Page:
What is the Marathon Shape
The marathon shape is an invention of Runalyze to optimize prognoses for long distances, that are based on the effective VO2max. These prognoses normally can't consider whether the athlete has the optimal fitness or endurance for a marathon. The marathon shape is the solution for this problem, as the prognoses are continually adjusted for missing fitness.
To calculate the marathon shape, the kilometers made a week as well as every single run according to length are looked at. Other physical activities (e.g. cycling) are not going to be considered. The target is set to a calculated value according to the athlete's current best possible marathon time, based on the VO2max. The kilometers and the distance of the weekly long run are derived from typical marathon training plans.
By default, these calculations are based on the training of the last six months, while the kilometers made a week count 2/3 and the long distance runs account for 1/3 of the 'Marathon Shape'. These parameters can be changed individually by every athlete.
Details on your current Marathon Shape
There are three types of configuration settings for the marathon form:
- Days for long jogs/weekly mileage: These specify which time period should be considered. Although a concrete marathon preparation usually takes only three months, the foundation is laid much earlier. Therefore, the last six months for the weekly mileage and the last ten weeks for the long runs are considered by default. (The default "minimum" is used if you have not been maintaining your data in Runalyze for long)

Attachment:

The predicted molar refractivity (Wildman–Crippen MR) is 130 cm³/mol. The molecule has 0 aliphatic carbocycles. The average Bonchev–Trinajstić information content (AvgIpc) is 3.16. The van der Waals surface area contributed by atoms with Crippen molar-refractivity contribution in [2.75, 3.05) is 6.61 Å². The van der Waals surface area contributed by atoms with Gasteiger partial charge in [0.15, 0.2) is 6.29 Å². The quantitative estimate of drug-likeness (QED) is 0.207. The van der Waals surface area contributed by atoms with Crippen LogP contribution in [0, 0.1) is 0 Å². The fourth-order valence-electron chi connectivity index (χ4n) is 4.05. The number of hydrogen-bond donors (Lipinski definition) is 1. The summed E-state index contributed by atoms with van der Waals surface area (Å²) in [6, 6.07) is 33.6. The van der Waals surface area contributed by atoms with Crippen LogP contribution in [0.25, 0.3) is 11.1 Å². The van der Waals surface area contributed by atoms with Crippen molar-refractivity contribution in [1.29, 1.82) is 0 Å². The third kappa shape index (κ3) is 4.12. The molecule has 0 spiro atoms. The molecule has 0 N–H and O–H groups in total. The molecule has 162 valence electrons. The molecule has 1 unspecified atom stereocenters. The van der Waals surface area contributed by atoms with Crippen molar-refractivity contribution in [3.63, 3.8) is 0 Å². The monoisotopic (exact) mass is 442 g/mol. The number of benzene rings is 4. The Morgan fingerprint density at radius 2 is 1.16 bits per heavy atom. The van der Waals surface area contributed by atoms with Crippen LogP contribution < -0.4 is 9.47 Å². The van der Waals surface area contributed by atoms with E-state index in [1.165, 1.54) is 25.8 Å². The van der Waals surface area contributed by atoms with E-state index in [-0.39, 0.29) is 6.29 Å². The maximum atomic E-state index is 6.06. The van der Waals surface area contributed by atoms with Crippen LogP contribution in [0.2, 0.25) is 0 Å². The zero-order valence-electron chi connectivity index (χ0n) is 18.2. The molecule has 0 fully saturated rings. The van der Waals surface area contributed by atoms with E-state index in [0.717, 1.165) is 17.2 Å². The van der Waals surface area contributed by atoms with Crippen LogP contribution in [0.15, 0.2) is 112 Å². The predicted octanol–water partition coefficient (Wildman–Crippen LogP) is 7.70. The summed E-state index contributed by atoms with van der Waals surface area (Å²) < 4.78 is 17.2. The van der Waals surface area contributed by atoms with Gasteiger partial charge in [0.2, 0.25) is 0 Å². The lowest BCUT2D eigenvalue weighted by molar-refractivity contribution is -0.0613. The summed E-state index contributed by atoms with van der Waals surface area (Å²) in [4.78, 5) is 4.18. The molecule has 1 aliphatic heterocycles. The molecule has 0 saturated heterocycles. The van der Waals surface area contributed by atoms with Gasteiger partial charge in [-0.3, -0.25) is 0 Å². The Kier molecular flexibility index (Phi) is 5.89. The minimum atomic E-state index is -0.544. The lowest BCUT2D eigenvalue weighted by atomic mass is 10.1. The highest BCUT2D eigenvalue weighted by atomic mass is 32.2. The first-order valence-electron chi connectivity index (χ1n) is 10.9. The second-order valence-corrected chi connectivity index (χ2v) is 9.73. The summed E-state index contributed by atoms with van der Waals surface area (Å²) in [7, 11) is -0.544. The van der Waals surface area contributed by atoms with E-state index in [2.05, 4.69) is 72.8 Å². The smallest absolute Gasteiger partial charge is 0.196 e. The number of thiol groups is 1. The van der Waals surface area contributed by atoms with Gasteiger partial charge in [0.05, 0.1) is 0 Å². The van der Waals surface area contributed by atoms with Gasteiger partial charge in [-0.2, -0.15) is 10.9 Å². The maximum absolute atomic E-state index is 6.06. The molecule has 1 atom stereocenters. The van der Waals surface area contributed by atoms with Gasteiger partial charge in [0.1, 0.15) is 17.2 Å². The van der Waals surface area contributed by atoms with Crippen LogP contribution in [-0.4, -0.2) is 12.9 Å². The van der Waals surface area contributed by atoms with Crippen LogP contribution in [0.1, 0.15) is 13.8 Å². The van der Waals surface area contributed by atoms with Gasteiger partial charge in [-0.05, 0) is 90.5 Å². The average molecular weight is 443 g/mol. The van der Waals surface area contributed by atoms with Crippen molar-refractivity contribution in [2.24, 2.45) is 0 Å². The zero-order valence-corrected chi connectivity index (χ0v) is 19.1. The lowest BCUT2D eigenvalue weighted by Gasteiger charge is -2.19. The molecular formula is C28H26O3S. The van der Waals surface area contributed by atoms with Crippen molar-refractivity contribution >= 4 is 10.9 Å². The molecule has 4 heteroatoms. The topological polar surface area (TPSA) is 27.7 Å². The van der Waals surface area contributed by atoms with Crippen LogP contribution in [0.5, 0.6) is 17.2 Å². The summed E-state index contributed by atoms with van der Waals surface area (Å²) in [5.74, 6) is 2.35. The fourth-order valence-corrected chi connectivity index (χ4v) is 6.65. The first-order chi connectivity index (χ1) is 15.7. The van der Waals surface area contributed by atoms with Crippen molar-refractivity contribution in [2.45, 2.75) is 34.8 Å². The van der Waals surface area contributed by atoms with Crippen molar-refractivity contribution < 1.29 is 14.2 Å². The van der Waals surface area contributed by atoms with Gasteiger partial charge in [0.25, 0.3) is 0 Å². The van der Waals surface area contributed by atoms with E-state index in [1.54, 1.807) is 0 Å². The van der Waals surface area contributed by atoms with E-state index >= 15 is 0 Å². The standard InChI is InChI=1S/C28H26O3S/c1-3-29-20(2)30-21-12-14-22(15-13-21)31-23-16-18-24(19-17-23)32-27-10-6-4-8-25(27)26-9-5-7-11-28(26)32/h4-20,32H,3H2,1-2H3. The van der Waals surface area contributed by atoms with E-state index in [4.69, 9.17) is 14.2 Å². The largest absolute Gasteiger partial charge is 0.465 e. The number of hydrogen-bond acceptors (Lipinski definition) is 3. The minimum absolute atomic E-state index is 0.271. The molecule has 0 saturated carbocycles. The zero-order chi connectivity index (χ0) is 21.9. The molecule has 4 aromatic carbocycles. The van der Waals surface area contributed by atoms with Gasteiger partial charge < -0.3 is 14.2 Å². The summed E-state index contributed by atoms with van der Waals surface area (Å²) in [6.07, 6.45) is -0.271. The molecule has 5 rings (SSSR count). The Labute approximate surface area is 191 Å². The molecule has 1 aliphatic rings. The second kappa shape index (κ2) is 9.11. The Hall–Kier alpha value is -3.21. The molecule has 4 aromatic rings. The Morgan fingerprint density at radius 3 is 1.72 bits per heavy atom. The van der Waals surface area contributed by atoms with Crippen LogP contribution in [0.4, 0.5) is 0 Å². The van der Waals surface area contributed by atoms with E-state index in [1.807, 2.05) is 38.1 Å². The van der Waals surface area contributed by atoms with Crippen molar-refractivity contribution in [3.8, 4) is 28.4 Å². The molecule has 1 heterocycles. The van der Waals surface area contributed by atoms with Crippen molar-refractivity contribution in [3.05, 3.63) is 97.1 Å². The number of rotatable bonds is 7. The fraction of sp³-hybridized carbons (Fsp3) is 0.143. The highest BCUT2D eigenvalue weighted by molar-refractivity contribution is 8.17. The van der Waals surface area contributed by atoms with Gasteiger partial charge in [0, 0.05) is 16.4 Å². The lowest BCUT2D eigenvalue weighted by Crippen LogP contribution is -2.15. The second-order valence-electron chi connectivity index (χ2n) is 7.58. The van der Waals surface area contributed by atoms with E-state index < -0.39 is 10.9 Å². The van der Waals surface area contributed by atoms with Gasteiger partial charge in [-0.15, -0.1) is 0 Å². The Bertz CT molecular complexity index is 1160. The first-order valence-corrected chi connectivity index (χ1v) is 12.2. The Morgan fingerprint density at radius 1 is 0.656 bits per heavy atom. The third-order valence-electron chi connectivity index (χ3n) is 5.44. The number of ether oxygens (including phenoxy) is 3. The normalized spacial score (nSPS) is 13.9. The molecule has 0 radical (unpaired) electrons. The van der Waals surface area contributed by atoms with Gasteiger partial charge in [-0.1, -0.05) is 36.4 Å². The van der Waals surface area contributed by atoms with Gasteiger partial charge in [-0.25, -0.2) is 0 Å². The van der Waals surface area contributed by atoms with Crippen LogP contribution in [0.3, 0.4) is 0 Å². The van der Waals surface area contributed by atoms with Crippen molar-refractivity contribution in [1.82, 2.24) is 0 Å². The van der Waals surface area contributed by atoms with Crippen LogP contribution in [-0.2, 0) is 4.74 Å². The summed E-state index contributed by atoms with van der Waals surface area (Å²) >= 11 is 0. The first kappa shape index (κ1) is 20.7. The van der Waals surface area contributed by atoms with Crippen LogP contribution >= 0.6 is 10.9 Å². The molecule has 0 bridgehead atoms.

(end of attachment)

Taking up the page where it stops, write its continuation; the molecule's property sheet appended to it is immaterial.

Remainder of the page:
- Factor for weekly mileage: This factor indicates the weighting of the weekly mileage. This factor can be varied depending on the training philosophy (between 0.0 and 1.0).
- Minimal distance for scaling (prev. '... for long runs'): This value indicates the distance at which the scaling and evaluation of long runs starts. This value should never be set too high (> 25 km), since in this case runs over the required distance are disproportionately weighted. The standard setting of 13 km should only be changed in case of doubt.
|Effective VO2max||Optimal marathon||Expected weekly mileage||Expected long run|
|25||5:34:18||ca. 39 km||ca. 22 km|
|30||4:49:48||ca. 47 km||ca. 24 km|
|35||4:16:10||ca. 57 km||ca. 26 km|
|40||3:49:38||ca. 66 km||ca. 28 km|
|45||3:28:17||ca. 75 km||ca. 29 km|
|50||3:10:41||ca. 85 km||ca. 30 km|
|55||2:55:56||ca. 94 km||ca. 31 km|
|60||2:43:24||ca. 104 km||ca. 32 km|
|65||2:32:36||ca. 114 km||ca. 33 km|
|70||2:23:14||ca. 124 km||ca. 34 km|
A frequent question is whether the marathon form can also be used for other distances. In fact, the marathon form is also used to adjust the prognosis for shorter or longer distances. The following table shows which marathon form (at least) is necessary to obtain the "optimal" prognosis.
|Distance||Required marathon shape|
|5 km||ca. 7 %|
|10 km||ca. 17 %|
|15 km||ca. 28 %|
|21 km||ca. 43 %|
|42 km||100 %|
|50 km||ca. 123 %|
|100 km||ca. 288 %|
|100 mi||ca. 518 %|
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